Late last year the Department of Health published the waiting list for Home Care Packages (HCP). As at 30 September 2017, there were 101,508 people waiting for an HCP. Of those people 40,806 had an HCP but not at the level they required.
HCPs come at four levels. Level 1 covers domestic assistance and Level 4 covers assistance that used to be only provided in nursing homes.
The waiting list for HCP 3 and 4 had 78,466 people on it.
Assuming that included in that number are the 40,806 people who had an inadequate HCP, a minimum of 37,660 people were waiting for an HCP 3 or 4 but had no or little assistance at all in the meantime. For most not even help with house cleaning.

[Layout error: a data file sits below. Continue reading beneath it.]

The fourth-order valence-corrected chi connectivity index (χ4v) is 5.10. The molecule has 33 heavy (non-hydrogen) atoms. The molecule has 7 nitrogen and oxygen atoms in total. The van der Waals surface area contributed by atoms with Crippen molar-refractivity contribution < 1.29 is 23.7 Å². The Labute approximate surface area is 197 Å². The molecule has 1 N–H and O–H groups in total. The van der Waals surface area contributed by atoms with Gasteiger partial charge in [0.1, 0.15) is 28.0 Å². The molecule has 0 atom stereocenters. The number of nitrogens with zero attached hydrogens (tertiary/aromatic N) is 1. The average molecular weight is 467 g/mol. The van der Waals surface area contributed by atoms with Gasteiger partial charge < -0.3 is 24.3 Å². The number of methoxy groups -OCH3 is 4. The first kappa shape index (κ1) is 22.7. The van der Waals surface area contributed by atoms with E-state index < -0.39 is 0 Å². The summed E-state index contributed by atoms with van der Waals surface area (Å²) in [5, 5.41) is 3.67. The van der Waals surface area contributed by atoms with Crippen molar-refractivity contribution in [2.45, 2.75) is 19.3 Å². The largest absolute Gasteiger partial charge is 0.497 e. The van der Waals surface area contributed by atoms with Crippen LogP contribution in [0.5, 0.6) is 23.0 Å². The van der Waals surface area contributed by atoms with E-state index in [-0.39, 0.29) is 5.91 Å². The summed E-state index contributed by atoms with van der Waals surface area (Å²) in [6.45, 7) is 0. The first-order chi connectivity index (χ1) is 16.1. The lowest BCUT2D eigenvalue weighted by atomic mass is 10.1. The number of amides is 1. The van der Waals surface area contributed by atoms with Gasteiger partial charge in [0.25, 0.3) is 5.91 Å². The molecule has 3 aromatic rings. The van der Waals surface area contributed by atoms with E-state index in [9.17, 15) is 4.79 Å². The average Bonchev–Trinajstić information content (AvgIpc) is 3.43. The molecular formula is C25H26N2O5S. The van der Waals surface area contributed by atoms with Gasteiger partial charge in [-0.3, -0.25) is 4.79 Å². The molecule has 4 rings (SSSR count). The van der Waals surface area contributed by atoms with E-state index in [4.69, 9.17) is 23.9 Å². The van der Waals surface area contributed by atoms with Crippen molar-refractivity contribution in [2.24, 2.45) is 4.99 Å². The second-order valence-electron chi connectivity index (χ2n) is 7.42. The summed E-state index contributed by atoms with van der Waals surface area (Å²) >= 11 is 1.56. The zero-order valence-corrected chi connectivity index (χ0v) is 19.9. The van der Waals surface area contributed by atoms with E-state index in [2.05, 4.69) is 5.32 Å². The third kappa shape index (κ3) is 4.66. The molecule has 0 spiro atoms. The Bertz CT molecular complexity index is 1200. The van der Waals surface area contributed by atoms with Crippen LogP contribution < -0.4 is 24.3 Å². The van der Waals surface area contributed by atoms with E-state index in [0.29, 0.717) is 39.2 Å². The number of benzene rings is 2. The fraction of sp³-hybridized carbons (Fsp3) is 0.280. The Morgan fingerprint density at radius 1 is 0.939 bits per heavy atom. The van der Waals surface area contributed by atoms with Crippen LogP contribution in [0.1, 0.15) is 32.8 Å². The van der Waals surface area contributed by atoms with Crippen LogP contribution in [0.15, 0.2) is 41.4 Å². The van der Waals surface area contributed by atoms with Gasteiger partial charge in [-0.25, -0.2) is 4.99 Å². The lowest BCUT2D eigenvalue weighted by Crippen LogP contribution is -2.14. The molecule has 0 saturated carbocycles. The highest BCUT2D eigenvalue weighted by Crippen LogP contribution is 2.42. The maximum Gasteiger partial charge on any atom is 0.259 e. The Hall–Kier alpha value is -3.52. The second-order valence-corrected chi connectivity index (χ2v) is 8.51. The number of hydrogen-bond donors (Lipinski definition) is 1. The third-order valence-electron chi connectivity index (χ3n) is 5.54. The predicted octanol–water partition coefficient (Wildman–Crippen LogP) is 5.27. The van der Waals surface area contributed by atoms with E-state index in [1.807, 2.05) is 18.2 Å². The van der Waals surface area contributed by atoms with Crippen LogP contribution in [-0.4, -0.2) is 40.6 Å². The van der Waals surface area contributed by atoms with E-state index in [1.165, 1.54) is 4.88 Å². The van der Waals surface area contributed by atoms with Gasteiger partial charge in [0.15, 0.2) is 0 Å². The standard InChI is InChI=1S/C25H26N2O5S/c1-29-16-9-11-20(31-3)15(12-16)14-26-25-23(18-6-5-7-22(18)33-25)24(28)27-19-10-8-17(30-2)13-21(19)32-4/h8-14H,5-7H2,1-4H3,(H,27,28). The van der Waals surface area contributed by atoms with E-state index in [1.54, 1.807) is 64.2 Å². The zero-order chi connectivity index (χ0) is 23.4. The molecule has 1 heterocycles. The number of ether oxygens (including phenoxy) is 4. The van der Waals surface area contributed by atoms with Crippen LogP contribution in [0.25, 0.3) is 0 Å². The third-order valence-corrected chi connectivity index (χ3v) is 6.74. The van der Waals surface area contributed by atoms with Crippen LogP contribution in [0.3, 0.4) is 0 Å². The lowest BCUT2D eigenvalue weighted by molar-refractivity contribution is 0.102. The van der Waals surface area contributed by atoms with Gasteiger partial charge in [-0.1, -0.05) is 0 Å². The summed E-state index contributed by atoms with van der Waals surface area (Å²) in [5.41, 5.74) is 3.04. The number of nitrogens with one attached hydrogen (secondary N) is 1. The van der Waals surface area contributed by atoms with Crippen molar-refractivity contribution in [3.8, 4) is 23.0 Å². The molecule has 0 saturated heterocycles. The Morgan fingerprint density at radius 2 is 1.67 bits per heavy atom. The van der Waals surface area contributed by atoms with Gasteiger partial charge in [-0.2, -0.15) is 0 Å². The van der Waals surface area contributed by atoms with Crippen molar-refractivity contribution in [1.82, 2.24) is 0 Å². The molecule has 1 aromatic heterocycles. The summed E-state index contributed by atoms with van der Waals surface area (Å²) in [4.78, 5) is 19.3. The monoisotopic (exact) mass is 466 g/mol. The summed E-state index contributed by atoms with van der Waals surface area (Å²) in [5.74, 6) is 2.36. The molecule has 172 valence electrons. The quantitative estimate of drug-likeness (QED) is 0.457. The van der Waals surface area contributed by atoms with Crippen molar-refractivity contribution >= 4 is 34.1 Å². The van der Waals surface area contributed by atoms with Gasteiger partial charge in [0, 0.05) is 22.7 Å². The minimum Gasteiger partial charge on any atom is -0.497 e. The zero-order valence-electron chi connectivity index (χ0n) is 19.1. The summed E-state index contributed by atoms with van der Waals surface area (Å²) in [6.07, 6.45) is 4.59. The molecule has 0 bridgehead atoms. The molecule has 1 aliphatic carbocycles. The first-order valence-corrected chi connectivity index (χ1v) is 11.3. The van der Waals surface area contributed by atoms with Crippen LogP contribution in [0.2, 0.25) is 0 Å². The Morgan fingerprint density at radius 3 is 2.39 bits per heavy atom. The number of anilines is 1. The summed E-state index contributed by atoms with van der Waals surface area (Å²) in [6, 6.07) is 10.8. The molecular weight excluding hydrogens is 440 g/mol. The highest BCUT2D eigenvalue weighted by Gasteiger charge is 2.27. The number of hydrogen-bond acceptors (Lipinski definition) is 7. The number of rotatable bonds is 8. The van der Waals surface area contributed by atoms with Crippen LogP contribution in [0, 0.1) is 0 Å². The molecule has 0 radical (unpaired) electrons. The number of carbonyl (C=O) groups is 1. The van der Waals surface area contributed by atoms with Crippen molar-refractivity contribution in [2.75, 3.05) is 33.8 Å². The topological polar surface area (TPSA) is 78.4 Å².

To ease the problem, the Government made a further 6,000 HCPs 3 and 4 available in September last year.
A report published by Dementia Australia (formerly Alzheimers Australia) estimates that there are more than 200,000 Australians providing informal unpaid assistance to people with dementia.
The vast majority of people with dementia living in the community (182,000) rely on an informal carer to support them. 45,500 people with dementia living in the community rely solely on informal care and do not access any formal care services.
The report makes the point that there is an urgent need for more respite places in residential aged care.
Another point that can be made is that those 45,500 people with dementia are most likely on the HCP 3 and 4 waiting lists. Their informal carers (spouses, friends, children) have virtually no prospect of any relief, to Australia’s shame.